It’s a tall order to figure out where to begin, but this fall a few of us have discovered a useful tool – handed us by our very own city hall.
Two years ago I began participating in the ‘Prayer for the City’ gatherings that Jonathan Bird was hosting at CityGate (currently Wednesdays, 8 – 9 am).
At first, our prayers were somewhat haphazard. Then, as Jonathan and Flyn Ritchie (my husband) began putting together their Vancouver neighbourhoods articles, we began focusing on the particular neighbourhood that was being featured that week in Church for Vancouver.
We prayed over all 23 neighbourhoods, and were thinking of going through them again, when Jonathan produced copies of Vancouver’s Healthy City for All: Healthy City Strategy.
We recognized that it was quite thorough, and decided to pray through each descriptor of a healthy city (as identified by the city). After all, we are to “seek the good” of the place to which we have been called (in Jeremiah 29, for example).
We began at the bottom of the circle, with ‘Feeding Ourselves’ (the wheel image in this article has been modified, and is different from the one we began with), because one of our little group, Karen Giesbrecht, facilitates several community food endeavours.
We heard some of her concerns, added situations we were aware of – Jonathan being an invaluable asset when it comes to knowing the city – and found we had plenty to pray about.
We decided to work our way clockwise, so the next week was ‘A Home for Everyone.’ Since that topic is much in the news, and we know people suffering from a lack of adequate space and even lack of housing altogether, it was easy to pray passionately.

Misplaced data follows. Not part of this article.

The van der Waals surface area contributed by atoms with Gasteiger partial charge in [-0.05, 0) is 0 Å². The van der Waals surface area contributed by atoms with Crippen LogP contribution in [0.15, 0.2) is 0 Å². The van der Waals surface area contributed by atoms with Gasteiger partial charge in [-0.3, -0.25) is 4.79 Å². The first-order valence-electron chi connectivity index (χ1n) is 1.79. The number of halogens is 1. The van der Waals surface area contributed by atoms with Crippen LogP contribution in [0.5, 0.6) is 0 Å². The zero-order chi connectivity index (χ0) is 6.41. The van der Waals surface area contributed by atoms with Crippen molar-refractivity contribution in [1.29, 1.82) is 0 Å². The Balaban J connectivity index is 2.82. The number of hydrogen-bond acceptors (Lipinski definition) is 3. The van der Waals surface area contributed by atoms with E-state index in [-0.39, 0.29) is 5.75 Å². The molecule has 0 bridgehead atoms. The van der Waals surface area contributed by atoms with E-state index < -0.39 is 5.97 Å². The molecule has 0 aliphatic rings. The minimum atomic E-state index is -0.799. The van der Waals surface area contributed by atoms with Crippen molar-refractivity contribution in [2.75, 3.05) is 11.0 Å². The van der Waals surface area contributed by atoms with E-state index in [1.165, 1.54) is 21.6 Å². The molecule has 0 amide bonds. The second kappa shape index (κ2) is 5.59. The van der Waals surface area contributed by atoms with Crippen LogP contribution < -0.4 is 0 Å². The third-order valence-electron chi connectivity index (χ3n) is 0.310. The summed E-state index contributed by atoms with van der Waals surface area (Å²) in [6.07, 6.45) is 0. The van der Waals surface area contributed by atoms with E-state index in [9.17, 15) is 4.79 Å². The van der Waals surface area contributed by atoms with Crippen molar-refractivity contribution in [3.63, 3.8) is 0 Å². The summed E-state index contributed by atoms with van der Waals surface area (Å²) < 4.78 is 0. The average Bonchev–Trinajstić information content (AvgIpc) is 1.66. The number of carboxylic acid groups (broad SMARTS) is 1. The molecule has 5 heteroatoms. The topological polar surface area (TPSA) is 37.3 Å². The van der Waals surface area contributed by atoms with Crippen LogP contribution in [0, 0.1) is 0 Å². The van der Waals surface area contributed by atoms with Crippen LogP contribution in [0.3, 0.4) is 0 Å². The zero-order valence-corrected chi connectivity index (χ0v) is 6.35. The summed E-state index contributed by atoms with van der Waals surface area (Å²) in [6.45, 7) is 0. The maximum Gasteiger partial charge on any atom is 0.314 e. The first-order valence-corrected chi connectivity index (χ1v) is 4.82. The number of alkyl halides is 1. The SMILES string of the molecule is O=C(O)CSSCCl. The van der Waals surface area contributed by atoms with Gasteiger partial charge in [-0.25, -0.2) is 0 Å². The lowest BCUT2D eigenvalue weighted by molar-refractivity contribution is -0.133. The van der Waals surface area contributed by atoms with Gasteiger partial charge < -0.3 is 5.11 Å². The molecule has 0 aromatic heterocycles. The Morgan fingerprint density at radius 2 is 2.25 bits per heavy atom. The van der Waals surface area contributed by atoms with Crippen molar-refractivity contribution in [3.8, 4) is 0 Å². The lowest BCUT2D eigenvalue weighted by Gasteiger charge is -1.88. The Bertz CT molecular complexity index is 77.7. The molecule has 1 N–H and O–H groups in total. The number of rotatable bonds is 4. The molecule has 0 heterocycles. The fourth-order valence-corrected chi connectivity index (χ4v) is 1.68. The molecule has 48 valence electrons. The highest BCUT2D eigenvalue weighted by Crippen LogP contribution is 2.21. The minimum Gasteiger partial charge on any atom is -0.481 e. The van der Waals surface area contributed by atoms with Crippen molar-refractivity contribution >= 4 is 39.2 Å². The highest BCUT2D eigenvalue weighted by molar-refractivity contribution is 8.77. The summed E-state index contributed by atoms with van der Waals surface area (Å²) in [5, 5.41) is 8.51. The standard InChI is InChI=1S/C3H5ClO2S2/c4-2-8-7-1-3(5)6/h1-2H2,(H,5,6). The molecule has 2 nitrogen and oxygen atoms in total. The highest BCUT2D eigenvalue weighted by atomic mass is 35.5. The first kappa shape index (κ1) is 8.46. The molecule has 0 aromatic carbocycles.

The following week, while considering ‘A Good Start,’ we identified groups and agencies which strive to give our children the foundation they need, and prayed for everything from individual families to agencies such as neighbourhood houses, day care centres, after school tutoring programs and schools.
Praying over “A Thriving Economic Environment’ was particularly illuminating, as it was an area I had never given much thought.
In pooling our ideas, inspirations and knowledge, we begin to see how much God is already doing in our city, and thank him, while recognizing our utter dependence on him.
Glenn Smith of Christian Direction, who spoke at the City Summit November 24 – 25 (see accompanying articles) has developed what he calls ‘Key Indicators of a Transformed City.’ Along with Vancouver’s Healthy City wheel, it can serve as our vision of what we are praying into (though he points out that each city needs to come up with its own indicators).
Taken together, we are given both hope and a job to do.